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Opinions 24 June 2019, 11:31

author: Daniel Stronski

Seven Open-World Games that Switch Needs

Cyberpunk 2077 on Switch will probably forever remain a pipe-dream for Nintendo fans, but the Witcher 3's announcement shows that the small console hides a lot of power. We've prepared a list of seven open-world games we'd love to play on Switch.

Older games for Nintendo were almost exclusively first-party productions. Ports of more popular multiplatform games would be released years after their premieres, and, as a rule, were of inferior quality than on other consoles. Switch was to buck this trend by announcing support for external developers... and releasing the almost-6-year-old Skyrim. The fifth installment of The Elder Scrolls was accompanied by Wolfenstein II: The New Colossus and DOOM, however, besides Bethesda, few large third-party publishers decided to take the plunge into the uncharted territory – after all, L. A. Noire by Rockstar, or Assassin's Creed III from Ubisoft are not necessarily the state-of-the-art, flagship productions of these developers. Witnessing the scope of The Legend of Zelda: Breath of the Wild, you could practically hear other big, open-world games begging to be brought to the most powerful Nintendo console to date.

The release of The Witcher 3 is a big breakthrough for Nintendo. - 2019-06-24
The release of The Witcher 3 is a big breakthrough for Nintendo.

More than two years after the launch of the console, this year's E3 finally brought exciting news – The Witcher 3: The Wild Hunt is coming to the Ninny. The thing here quite obviously isn't that a four-year-old game is being ported for the handheld, but rather the fact that the console is able to cope with such a demanding game as CDPR's masterpiece. This fine occasion prompted us to create a list of seven games that should enter the new realm of Switch sandboxes hand-in-hand with The Witcher.


Release date: 17 September 2013

Developer: Rockstar North

Publisher: Rockstar Games

We begin with a big one – one of the best-selling games in the history of the industry. The GTA franchise is in a class by itself, and the unparalleled quality of the "V," and the popularity enjoyed by the game's network mode, allowed it to become the third most profitable game ever. Beating Minecraft, which is available on pretty much anything that has a processor, isn't realistically attainable, but a Switch version of GTA 5 would certainly provide a few million more copies sold. The rumors about a potential port have been plentiful, and if Nintendo didn't have a problem with the brutality of DOOM, including the controversial release from Rockstar in their offer would be a great move.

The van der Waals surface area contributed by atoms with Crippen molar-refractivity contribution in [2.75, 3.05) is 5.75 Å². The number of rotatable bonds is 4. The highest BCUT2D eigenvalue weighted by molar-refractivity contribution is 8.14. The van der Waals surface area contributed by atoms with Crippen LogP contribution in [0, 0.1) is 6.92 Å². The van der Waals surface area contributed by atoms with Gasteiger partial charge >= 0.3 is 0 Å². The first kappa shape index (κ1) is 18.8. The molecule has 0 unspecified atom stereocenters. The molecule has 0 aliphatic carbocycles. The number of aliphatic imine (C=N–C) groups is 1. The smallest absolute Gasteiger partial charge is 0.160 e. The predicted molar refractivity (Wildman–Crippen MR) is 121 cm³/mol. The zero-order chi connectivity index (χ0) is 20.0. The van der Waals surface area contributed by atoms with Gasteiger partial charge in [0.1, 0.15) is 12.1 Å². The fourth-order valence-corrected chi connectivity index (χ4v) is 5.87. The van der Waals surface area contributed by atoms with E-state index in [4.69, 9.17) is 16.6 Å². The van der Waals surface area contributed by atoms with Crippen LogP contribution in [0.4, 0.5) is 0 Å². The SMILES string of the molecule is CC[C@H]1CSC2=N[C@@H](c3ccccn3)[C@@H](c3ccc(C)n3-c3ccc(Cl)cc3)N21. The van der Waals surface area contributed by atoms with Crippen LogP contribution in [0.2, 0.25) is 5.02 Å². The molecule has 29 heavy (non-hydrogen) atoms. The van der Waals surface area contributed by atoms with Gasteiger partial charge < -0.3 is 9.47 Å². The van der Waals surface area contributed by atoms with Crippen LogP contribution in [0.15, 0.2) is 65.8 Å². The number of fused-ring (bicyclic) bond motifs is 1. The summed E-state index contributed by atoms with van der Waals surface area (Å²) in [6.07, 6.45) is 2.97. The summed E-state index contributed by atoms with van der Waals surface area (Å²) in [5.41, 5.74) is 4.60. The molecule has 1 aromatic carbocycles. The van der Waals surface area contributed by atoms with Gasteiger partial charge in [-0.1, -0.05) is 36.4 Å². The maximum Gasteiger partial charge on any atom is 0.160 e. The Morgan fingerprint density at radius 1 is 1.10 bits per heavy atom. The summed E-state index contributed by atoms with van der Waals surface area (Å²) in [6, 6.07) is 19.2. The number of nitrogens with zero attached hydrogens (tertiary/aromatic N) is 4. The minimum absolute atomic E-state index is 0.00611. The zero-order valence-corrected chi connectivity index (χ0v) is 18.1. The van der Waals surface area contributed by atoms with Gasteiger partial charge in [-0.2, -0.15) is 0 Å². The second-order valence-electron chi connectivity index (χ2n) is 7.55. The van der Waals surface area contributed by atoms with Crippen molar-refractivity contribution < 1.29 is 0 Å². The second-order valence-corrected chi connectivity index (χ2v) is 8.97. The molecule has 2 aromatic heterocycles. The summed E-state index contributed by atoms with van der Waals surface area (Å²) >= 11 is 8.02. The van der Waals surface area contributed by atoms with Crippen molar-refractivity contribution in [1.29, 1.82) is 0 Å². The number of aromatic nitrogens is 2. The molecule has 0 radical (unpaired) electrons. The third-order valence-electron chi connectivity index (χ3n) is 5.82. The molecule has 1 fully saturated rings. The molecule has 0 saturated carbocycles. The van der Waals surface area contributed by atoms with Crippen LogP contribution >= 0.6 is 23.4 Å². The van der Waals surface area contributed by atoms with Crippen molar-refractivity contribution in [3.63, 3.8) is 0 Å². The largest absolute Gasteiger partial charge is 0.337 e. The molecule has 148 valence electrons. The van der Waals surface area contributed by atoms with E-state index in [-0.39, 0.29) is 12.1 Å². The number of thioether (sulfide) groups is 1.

Here we go again... - 2019-06-24
Here we go again...

Car chases, drive-bys, car chases... is that even a game for Switch? The spin-off series of GTA: Stories is the proof-of-concept, and the Saints Row: The Third released on Switch confirms the capabilities of the Nintendo console. The off-beat game from Volition did not take full advantage of the exceptional opportunities of this hardware, and this could be a lesson for Rockstar. The gyroscope could provide a great (optional) assist in driving – a solution, which many players would surely find extremely useful; utilizing the Joy-Cons in gold or tennis could bring new life to these minigames. And just in case anyone's doubtful about the ability of Switch to run this massive game – remember that GTA 5 was first released for consoles of the previous generation, back in 2013. Many players would happily pay for the opportunity to keep all of Los Santos in their pocket.

Best Switch Games 2021 - Gotta Play 'Em All!
Best Switch Games 2021 - Gotta Play 'Em All!

With the terrible year of 2020 behind us, the best upcoming games for Nintendo Switch in 2021 will make you forget your sadness: the New Pokemon Snap, No More Heroes 3, Zelda Breath of the Wild 2 or Monster Hunter Rise await us!

Why open world games suck at telling a story?
Why open world games suck at telling a story?

A great map, a slew of activities, and unlimited freedom usually come at the price of a forgettable, pretext storyline. Is that always the case? And does it have to be like that?

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